It opens with bold, passionate Gwen, struggling to be an artist, leaving for Paris where she becomes Rodin's lover and paints a small, intimate picture of a quiet corner of her attic room.
Then there's Charlotte, a dreamy intellectual Edwardian girl, and Stella, Lucasta, Ailsa and finally young Gillian, who share an unspoken desire to have for themselves a tranquil golden place like that in the painting.
Quintessential Forster, this is a novel about women's lives, about what it means and what it costs to be both a woman and an artist, and an unusual, compelling look at a beautiful painting and its imagined afterlife.
What do Mrs H., Rachel, Edwina, Ida, Sarah, Dot, Chrissie have in common? They're all women, but they're fat, thin, old, young, married or single - and appear as diverse as human nature can be. But they are all survivors. This enthralling novel follows the ripples that go out into ordinary lives that have been changed by a shared experience, all connected by the same hospital clinic in a small Northern town.
This is a novel about what it means to live in the shadow of disease, and with scars, whether mental or physical. From the marvellous ambivalence of the title question, it leaves us with a whole lot more to consider about life and its infinite variety.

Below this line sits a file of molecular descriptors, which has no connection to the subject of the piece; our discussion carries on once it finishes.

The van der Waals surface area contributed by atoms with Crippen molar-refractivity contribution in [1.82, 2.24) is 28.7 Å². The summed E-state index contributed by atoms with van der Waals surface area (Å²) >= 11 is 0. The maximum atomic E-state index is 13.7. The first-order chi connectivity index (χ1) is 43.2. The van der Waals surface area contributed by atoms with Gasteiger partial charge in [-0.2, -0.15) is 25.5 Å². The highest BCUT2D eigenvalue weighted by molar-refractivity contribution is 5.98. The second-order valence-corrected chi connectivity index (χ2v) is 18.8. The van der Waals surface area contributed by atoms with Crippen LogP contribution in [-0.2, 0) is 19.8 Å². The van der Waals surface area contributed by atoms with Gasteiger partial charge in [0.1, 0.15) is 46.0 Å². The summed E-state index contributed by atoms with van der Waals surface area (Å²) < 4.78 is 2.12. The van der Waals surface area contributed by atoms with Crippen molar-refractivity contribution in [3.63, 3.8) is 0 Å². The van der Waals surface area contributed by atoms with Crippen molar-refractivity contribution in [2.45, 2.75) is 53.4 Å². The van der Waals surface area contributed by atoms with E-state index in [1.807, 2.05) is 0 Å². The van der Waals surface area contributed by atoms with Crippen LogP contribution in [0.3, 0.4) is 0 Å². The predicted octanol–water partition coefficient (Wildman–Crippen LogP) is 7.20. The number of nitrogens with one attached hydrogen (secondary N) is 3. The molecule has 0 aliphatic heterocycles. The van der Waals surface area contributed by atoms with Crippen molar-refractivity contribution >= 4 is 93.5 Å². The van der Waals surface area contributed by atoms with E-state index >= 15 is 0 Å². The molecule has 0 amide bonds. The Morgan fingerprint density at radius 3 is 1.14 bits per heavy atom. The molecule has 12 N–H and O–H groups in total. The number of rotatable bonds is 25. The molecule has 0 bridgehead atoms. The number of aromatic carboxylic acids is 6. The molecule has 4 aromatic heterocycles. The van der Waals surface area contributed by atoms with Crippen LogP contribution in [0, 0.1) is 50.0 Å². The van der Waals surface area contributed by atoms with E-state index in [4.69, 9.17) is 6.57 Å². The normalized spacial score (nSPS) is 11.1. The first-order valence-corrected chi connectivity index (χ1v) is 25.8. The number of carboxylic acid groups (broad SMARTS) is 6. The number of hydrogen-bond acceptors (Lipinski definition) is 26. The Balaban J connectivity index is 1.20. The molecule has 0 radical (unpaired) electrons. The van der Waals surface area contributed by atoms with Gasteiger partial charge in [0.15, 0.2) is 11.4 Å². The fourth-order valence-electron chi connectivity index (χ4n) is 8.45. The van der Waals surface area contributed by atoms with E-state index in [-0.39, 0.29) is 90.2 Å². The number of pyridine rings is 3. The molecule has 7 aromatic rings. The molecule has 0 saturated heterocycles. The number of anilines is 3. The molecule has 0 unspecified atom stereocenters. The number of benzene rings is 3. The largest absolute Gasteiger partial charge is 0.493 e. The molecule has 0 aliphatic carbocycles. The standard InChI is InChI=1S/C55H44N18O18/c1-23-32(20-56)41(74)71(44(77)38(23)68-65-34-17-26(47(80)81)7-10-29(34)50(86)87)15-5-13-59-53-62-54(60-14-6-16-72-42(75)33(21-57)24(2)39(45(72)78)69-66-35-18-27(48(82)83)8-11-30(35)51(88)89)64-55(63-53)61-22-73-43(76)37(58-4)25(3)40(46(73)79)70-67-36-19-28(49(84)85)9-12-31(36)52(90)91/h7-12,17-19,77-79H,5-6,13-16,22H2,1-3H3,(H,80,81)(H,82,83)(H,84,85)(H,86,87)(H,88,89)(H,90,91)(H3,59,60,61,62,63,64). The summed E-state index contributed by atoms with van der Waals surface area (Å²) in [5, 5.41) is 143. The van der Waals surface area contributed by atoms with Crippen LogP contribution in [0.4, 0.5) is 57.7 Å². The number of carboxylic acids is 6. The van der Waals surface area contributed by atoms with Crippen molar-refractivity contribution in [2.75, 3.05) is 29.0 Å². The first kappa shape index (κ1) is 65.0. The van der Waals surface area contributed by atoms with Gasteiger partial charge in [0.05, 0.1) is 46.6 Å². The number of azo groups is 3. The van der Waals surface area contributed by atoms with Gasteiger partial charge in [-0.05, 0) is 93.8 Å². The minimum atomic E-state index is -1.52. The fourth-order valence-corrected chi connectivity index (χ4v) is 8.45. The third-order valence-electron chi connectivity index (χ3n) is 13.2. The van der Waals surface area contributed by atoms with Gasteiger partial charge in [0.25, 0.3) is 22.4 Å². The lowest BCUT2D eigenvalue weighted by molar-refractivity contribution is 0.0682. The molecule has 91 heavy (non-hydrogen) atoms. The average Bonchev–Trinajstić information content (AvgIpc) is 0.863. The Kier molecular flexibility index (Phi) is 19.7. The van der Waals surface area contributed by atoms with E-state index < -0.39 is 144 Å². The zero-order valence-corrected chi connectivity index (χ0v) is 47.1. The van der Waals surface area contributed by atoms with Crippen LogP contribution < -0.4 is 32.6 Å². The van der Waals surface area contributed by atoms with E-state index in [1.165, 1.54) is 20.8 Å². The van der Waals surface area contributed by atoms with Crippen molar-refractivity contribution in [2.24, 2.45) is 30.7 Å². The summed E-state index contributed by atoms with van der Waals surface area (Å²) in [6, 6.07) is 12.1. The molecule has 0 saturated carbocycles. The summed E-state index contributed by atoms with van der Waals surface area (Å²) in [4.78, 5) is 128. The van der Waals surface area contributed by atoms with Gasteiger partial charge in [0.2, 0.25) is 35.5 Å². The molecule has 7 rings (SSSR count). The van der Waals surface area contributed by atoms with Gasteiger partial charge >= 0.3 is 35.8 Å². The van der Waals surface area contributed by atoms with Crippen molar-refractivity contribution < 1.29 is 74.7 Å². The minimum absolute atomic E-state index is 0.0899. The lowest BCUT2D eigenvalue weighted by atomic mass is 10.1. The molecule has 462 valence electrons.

Rowena wants a baby. What she doesn't want is the baby's father. Yet five years after the birth of Christabel, Rowena is dead, tragically killed in a climbing accident. The battle for Christabel has begun...
With signature skill, Margaret Forster reveals the conflicting personal interests that lie behind each character’s claim on the child. Drawn from the perspectives of social workers, grandparents, lovers and foster-mothers, this novel is a remarkable and heartfelt exploration of the complexities of motherhood.
To Penelope Butler the family was all, the sole ambition of her adult life. Three of her four daughters, however, had different ideas. Rosemary rejected it; Jess was destroyed by it; Celia found it eluded her. Only Emily pursued her mother's ideal, with disastrous results.